The Cornerstones of Mastering Math 2/4: Social Learning
The qualities needed in the future life and jobs are for example being able to find, analyze, and use information in new and unfamiliar situations. We see also lists of those most needed skills and many list include problem-solving and team player skills, detail-oriented and the ability to prioritize.
We teachers want also to prepare our students to believe in themselves and to be curious about the surrounding world. We want them to take charge of their own learning so that they could reach their full potential.
One student has a figure and she/he tells to another what to draw. The drawer is not allowed to show what she/he has done. Students have fun while practicing math vocabulary and trying to understand each other!
Jean Piaget (1896-1980), a French scientist, stated that assimilation and accommodation require an active learner, because problem solving skills cannot be taught — they must be discovered. Learning should be student-centered in the classroom, an accomplishment through active learning.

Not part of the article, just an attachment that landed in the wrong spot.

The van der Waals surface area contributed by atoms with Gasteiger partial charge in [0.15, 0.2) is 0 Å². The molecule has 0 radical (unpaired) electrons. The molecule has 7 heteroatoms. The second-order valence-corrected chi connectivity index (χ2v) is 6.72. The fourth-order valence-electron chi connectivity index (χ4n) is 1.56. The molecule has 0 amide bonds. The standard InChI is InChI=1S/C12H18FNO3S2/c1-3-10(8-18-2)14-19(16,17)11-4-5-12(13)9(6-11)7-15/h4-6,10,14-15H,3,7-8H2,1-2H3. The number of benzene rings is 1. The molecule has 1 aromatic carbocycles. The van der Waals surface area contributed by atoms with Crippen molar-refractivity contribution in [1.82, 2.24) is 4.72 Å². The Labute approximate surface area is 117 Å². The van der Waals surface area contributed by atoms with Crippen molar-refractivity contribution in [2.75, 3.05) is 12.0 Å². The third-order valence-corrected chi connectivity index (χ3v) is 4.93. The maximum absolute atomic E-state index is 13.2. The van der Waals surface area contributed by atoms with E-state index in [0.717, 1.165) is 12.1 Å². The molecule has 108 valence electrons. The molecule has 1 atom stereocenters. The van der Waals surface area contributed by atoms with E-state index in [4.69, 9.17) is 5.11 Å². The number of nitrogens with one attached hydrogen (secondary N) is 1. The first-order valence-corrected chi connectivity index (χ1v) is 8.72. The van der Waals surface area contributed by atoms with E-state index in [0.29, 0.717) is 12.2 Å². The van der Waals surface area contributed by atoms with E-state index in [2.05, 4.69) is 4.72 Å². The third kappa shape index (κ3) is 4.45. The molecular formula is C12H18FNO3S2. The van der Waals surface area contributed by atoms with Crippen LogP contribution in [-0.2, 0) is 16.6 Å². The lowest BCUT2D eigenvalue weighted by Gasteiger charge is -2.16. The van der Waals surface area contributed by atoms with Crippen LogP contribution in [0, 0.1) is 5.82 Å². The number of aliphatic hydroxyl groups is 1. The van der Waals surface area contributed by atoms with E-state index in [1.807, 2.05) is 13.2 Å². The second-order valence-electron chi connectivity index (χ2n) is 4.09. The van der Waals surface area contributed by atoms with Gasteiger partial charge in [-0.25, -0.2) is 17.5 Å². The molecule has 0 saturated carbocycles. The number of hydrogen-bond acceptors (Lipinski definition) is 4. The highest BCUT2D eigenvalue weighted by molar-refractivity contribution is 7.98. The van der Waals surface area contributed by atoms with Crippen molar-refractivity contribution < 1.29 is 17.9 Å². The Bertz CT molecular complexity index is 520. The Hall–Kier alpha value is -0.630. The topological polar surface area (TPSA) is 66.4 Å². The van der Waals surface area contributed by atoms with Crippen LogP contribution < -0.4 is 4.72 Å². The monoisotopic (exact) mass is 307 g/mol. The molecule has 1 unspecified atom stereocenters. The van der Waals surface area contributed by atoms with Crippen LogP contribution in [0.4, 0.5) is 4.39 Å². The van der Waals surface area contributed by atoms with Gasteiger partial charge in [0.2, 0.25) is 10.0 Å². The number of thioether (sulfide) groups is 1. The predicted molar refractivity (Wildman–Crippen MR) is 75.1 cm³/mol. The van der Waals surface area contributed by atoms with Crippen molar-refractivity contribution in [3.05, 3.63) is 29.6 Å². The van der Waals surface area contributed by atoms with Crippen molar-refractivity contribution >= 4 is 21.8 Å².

How to develop and support these skills at school and during math lessons? One way is to work in groups which strongly support many qualities of the social learning. Most of us have experienced that the team can be stronger than its members total.
Math can give students an experience, which strengthens their confidence to solve problems and develop their own critical thinking. Working together they can talk, test and interpret solutions. We can give them a learning environment where they enjoy working on problems. Learning situations where students are working and solving problems in groups facilitate them with the opportunity to discuss math – and adopt a “math language”. Social learning includes activities like action tasks in groups, board games, cards and dice games.
In this activity students are investigating dependency between two variables.